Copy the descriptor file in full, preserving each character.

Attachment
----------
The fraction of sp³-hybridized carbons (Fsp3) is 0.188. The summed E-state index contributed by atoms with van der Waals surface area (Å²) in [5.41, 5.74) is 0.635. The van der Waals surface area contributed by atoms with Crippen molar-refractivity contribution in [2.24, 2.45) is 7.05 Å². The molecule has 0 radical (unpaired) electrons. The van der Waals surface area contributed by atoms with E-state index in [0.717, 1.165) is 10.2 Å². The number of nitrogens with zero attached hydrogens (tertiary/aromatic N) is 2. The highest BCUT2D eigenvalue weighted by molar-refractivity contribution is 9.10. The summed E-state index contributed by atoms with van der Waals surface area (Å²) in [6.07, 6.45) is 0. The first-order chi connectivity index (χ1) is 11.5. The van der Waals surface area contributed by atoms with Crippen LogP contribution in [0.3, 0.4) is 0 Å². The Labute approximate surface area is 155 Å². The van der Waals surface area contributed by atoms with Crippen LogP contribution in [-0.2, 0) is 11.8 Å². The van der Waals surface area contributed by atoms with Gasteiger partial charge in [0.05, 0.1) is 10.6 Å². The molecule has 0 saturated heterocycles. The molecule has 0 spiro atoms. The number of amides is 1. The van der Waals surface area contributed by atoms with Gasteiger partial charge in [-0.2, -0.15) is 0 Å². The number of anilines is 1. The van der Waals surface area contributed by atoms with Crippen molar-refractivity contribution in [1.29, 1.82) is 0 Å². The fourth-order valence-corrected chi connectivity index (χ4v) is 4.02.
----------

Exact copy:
The fraction of sp³-hybridized carbons (Fsp3) is 0.188. The summed E-state index contributed by atoms with van der Waals surface area (Å²) in [5.41, 5.74) is 0.635. The van der Waals surface area contributed by atoms with Crippen molar-refractivity contribution in [2.24, 2.45) is 7.05 Å². The molecule has 0 radical (unpaired) electrons. The van der Waals surface area contributed by atoms with E-state index in [0.717, 1.165) is 10.2 Å². The number of nitrogens with zero attached hydrogens (tertiary/aromatic N) is 2. The highest BCUT2D eigenvalue weighted by molar-refractivity contribution is 9.10. The summed E-state index contributed by atoms with van der Waals surface area (Å²) in [6.07, 6.45) is 0. The first-order chi connectivity index (χ1) is 11.5. The van der Waals surface area contributed by atoms with Crippen LogP contribution in [0.3, 0.4) is 0 Å². The Labute approximate surface area is 155 Å². The van der Waals surface area contributed by atoms with Crippen LogP contribution in [-0.2, 0) is 11.8 Å². The van der Waals surface area contributed by atoms with Gasteiger partial charge in [0.05, 0.1) is 10.6 Å². The molecule has 0 saturated heterocycles. The molecule has 0 spiro atoms. The number of amides is 1. The van der Waals surface area contributed by atoms with Gasteiger partial charge in [-0.2, -0.15) is 0 Å². The number of anilines is 1. The van der Waals surface area contributed by atoms with Crippen molar-refractivity contribution in [1.29, 1.82) is 0 Å². The fourth-order valence-corrected chi connectivity index (χ4v) is 4.02.